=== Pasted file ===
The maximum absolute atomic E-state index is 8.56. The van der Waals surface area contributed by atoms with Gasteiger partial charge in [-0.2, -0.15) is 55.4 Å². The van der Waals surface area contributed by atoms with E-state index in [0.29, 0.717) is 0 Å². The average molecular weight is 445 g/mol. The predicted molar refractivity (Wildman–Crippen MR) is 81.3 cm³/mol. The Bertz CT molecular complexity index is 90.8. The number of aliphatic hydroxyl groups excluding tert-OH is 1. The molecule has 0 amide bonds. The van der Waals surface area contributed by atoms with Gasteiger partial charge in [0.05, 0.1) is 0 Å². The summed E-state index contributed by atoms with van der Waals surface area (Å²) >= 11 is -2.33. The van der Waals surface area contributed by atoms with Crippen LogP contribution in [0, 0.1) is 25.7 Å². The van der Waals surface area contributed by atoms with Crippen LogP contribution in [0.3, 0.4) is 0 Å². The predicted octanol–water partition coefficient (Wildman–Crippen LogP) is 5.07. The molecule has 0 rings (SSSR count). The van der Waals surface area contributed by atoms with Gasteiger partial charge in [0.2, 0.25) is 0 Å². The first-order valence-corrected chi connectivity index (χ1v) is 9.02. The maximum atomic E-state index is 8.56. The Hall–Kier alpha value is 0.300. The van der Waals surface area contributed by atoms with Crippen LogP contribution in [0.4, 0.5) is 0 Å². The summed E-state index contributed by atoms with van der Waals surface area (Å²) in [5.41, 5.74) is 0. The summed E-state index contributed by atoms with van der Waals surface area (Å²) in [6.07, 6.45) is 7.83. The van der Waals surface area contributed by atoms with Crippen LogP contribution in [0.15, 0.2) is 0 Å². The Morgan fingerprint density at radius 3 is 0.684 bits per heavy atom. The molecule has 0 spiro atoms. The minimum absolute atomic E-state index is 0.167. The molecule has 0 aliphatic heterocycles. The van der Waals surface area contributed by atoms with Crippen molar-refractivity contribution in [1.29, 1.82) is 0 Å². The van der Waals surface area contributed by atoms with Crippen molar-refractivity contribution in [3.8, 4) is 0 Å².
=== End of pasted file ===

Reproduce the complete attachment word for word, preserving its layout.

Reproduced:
The maximum absolute atomic E-state index is 8.56. The van der Waals surface area contributed by atoms with Gasteiger partial charge in [-0.2, -0.15) is 55.4 Å². The van der Waals surface area contributed by atoms with E-state index in [0.29, 0.717) is 0 Å². The average molecular weight is 445 g/mol. The predicted molar refractivity (Wildman–Crippen MR) is 81.3 cm³/mol. The Bertz CT molecular complexity index is 90.8. The number of aliphatic hydroxyl groups excluding tert-OH is 1. The molecule has 0 amide bonds. The van der Waals surface area contributed by atoms with Gasteiger partial charge in [0.05, 0.1) is 0 Å². The summed E-state index contributed by atoms with van der Waals surface area (Å²) >= 11 is -2.33. The van der Waals surface area contributed by atoms with Crippen LogP contribution in [0, 0.1) is 25.7 Å². The van der Waals surface area contributed by atoms with Crippen LogP contribution in [0.3, 0.4) is 0 Å². The predicted octanol–water partition coefficient (Wildman–Crippen LogP) is 5.07. The molecule has 0 rings (SSSR count). The van der Waals surface area contributed by atoms with Gasteiger partial charge in [0.2, 0.25) is 0 Å². The first-order valence-corrected chi connectivity index (χ1v) is 9.02. The maximum atomic E-state index is 8.56. The Hall–Kier alpha value is 0.300. The van der Waals surface area contributed by atoms with Crippen LogP contribution in [0.4, 0.5) is 0 Å². The summed E-state index contributed by atoms with van der Waals surface area (Å²) in [5.41, 5.74) is 0. The summed E-state index contributed by atoms with van der Waals surface area (Å²) in [6.07, 6.45) is 7.83. The van der Waals surface area contributed by atoms with Crippen LogP contribution in [0.15, 0.2) is 0 Å². The Morgan fingerprint density at radius 3 is 0.684 bits per heavy atom. The molecule has 0 spiro atoms. The minimum absolute atomic E-state index is 0.167. The molecule has 0 aliphatic heterocycles. The van der Waals surface area contributed by atoms with Crippen molar-refractivity contribution in [1.29, 1.82) is 0 Å². The van der Waals surface area contributed by atoms with Crippen molar-refractivity contribution in [3.8, 4) is 0 Å².